The Prius Effect—a term that’s gained currency in sustainability circles—is shorthand for the strong link between information and behavior demonstrated by the popular Toyota hybrid. The car was...
Customer Service: 2020
Grid upgrades spark an interactivity revolution.
will be an emissions market overlay on top of all of this. Consumers can participate in that market, perhaps with a community-based model. But certainly in the next 10 years we’ll be trying to change the business model to support distributed generation within communities, and hopefully we’ll be able to do that without doing too much damage to utilities. Utilities can’t change their business model overnight. It’s a work in progress that always takes five years after new regulations come out. It might require additional infrastructure changes that will cost money, and it wouldn’t be right to ask ratepayers to pay for all of that at once.
The short answer is there will be some changes and utilities will be hard pressed to react to them. Some companies are being proactive and trying to anticipate the changes, but by and large they are waiting to find out what the impacts will be.
Waters, Oracle: Changes in the regulatory model are difficult to predict. The biggest question is whether regulators will level the playing field between fossil generation and renewables and nuclear generation by putting a price on carbon emissions.
Another big question is whether we’ll get retail choice back in the utility industry, driven by some of these factors happening around price and the idea of the prosumer—the consumer who is also a producer. Will that drive the retail model in the United States as happened in Europe and Australia and New Zealand where they have thriving retail markets?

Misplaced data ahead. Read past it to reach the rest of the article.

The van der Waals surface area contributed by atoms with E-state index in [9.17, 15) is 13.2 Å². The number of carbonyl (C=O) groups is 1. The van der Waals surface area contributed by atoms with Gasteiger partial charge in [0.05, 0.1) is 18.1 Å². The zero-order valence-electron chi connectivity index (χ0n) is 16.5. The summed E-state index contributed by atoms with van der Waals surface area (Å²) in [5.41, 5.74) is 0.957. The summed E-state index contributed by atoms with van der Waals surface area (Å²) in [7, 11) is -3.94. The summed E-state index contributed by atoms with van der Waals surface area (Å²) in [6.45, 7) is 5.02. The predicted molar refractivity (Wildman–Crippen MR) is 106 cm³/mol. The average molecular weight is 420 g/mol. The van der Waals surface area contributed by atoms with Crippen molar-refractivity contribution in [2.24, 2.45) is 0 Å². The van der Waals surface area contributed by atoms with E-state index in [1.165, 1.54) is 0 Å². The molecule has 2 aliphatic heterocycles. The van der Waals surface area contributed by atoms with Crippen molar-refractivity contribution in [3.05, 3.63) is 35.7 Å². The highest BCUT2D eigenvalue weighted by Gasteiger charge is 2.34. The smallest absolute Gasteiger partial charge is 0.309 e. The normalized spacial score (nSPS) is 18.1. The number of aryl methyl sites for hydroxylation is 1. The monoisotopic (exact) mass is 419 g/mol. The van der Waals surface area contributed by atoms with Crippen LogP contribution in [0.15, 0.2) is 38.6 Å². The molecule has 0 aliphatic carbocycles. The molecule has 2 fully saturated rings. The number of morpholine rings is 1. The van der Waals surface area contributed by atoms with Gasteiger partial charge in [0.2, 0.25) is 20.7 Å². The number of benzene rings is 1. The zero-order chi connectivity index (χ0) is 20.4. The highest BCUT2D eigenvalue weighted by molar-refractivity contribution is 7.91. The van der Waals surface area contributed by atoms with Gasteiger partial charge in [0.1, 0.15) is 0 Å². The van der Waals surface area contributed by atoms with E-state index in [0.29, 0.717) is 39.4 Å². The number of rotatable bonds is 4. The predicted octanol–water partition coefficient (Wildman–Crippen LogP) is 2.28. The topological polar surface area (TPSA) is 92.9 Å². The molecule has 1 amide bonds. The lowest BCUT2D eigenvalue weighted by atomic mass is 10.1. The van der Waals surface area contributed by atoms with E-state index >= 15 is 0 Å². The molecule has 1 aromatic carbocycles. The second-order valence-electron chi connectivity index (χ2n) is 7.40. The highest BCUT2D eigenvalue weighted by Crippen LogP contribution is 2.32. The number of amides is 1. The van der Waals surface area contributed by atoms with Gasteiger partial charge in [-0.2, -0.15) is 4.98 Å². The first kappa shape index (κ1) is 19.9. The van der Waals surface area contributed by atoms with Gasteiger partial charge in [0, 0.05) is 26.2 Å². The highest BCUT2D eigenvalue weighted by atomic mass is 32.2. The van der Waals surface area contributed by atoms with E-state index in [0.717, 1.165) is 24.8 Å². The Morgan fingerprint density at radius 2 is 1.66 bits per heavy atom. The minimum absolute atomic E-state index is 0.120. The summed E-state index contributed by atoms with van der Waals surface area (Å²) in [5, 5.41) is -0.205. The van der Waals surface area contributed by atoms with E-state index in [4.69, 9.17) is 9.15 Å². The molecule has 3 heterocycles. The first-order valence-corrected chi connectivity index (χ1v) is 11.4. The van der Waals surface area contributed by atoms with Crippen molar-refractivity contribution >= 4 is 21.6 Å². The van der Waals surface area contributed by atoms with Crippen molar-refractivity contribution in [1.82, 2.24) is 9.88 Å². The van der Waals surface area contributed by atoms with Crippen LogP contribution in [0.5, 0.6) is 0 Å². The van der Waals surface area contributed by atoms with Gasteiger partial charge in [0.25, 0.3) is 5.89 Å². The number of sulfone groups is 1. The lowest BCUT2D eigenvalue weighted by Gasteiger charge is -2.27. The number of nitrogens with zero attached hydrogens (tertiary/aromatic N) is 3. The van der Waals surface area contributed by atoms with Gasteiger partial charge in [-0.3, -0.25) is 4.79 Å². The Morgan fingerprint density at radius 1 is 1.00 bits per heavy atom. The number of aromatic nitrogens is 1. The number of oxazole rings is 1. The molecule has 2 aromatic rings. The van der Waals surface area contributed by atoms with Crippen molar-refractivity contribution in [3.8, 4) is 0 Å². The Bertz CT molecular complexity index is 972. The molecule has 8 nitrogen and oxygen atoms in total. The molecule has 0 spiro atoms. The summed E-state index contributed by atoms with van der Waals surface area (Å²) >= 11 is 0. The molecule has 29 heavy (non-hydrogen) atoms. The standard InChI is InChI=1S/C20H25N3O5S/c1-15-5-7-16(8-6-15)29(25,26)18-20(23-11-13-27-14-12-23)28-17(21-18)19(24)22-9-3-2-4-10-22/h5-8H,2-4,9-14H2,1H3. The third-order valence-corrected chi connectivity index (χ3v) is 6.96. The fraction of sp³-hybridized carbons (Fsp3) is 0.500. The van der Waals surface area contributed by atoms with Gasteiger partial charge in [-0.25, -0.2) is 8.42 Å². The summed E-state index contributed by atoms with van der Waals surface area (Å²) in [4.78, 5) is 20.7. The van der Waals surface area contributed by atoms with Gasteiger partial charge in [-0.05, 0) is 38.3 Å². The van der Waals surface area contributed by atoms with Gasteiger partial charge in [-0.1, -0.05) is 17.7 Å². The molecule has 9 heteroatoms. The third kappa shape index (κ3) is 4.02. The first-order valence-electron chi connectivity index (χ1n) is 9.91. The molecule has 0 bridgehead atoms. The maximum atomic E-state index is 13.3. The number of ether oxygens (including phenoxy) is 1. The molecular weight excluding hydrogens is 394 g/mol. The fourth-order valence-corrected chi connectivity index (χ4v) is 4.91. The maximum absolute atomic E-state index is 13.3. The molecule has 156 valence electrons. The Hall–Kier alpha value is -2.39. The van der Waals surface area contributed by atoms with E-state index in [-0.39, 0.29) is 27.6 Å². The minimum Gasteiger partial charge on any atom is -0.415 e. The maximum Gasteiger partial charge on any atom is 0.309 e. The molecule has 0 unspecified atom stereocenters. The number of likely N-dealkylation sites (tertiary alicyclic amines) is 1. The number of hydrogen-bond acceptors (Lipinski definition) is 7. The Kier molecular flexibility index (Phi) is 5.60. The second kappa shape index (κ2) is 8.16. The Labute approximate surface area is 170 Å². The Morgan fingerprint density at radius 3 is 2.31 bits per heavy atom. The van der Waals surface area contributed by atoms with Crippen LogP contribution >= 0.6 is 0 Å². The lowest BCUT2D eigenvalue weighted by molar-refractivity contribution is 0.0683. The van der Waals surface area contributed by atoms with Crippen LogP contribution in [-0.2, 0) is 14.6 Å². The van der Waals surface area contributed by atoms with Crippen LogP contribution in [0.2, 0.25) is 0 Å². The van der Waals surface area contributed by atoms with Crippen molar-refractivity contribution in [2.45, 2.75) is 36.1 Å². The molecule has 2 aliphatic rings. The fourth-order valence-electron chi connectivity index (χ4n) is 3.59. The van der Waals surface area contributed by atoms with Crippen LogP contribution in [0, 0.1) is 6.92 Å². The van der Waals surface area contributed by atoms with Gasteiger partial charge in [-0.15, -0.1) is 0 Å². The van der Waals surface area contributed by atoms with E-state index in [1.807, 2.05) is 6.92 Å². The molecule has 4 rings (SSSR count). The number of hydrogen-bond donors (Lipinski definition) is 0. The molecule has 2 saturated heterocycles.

I think there’s no doubt that as prices continue to escalate, North America will revisit retail competition, and it will be driven by regulators.
Jimenez, HP: A lot of utilities are trying to figure out how they’re going to take care of customers now that they have smart meters and information about consumption. What will they tell customers about the way their behavior affects consumption and bills? Many utilities are struggling with this. I see executives coming into utilities from telecommunications companies because they’ve faced these issues about how to capture and retain clients. In the future that will become one of the more important things that makes a utility successful.
It’s not just about deregulation. There’s enough evidence from other countries about what does and doesn’t work, so it’s not about which model we’re going to adopt. I’m pretty sure it will be a combination of everything. But the challenge will be how quickly and effectively utility companies will be able to act on new opportunities, provide new services to existing customers and capture new customers.
We can’t expect utility companies to do everything by themselves. They will line up with partners who provide the infrastructure for an advanced customer experience. Partners will allow them to provide additional services to end users, whether it’s security or appliance services or even entertainment. We haven’t even touched on what happens with customers who invest in solar panels or microgeneration facilities on the premise. It opens another set of issues for utilities. Utilities will be forced to create systems they can leverage to improve the